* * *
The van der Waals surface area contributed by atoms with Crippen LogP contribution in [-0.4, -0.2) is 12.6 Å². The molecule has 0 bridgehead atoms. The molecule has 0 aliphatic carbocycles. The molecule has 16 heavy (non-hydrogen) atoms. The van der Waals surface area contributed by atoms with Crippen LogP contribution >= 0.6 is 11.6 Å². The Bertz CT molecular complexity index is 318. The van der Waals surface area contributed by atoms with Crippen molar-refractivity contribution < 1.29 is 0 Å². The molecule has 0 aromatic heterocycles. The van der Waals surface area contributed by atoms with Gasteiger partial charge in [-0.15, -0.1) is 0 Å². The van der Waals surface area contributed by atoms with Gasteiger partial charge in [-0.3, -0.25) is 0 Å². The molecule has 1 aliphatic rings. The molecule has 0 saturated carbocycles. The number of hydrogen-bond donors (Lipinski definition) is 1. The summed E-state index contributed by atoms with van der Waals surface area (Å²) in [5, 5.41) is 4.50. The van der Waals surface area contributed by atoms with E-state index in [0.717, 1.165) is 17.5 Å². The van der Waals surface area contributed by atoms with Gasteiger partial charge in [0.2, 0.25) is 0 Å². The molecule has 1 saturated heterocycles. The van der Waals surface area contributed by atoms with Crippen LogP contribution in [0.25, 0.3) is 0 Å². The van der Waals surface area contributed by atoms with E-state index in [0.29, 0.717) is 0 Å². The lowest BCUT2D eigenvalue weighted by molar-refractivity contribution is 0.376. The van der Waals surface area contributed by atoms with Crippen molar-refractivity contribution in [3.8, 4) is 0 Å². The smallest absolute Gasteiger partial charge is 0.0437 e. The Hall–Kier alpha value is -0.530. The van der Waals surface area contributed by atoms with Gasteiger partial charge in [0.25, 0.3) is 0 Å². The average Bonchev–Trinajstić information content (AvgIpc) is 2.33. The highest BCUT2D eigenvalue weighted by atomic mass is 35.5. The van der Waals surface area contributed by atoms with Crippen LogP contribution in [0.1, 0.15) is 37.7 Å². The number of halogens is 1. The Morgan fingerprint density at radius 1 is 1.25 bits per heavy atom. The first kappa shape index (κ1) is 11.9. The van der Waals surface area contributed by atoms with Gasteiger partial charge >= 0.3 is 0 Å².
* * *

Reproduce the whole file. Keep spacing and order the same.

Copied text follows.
The van der Waals surface area contributed by atoms with Crippen LogP contribution in [-0.4, -0.2) is 12.6 Å². The molecule has 0 bridgehead atoms. The molecule has 0 aliphatic carbocycles. The molecule has 16 heavy (non-hydrogen) atoms. The van der Waals surface area contributed by atoms with Crippen LogP contribution >= 0.6 is 11.6 Å². The Bertz CT molecular complexity index is 318. The van der Waals surface area contributed by atoms with Crippen molar-refractivity contribution < 1.29 is 0 Å². The molecule has 0 aromatic heterocycles. The van der Waals surface area contributed by atoms with Gasteiger partial charge in [-0.15, -0.1) is 0 Å². The van der Waals surface area contributed by atoms with Gasteiger partial charge in [-0.3, -0.25) is 0 Å². The molecule has 1 aliphatic rings. The molecule has 0 saturated carbocycles. The number of hydrogen-bond donors (Lipinski definition) is 1. The summed E-state index contributed by atoms with van der Waals surface area (Å²) in [5, 5.41) is 4.50. The van der Waals surface area contributed by atoms with E-state index in [0.717, 1.165) is 17.5 Å². The van der Waals surface area contributed by atoms with Gasteiger partial charge in [0.2, 0.25) is 0 Å². The molecule has 1 saturated heterocycles. The van der Waals surface area contributed by atoms with Crippen LogP contribution in [0.25, 0.3) is 0 Å². The van der Waals surface area contributed by atoms with E-state index in [0.29, 0.717) is 0 Å². The lowest BCUT2D eigenvalue weighted by molar-refractivity contribution is 0.376. The van der Waals surface area contributed by atoms with Crippen molar-refractivity contribution in [3.8, 4) is 0 Å². The smallest absolute Gasteiger partial charge is 0.0437 e. The Hall–Kier alpha value is -0.530. The van der Waals surface area contributed by atoms with Gasteiger partial charge in [0.25, 0.3) is 0 Å². The average Bonchev–Trinajstić information content (AvgIpc) is 2.33. The highest BCUT2D eigenvalue weighted by atomic mass is 35.5. The van der Waals surface area contributed by atoms with Crippen LogP contribution in [0.1, 0.15) is 37.7 Å². The number of halogens is 1. The Morgan fingerprint density at radius 1 is 1.25 bits per heavy atom. The first kappa shape index (κ1) is 11.9. The van der Waals surface area contributed by atoms with Gasteiger partial charge >= 0.3 is 0 Å².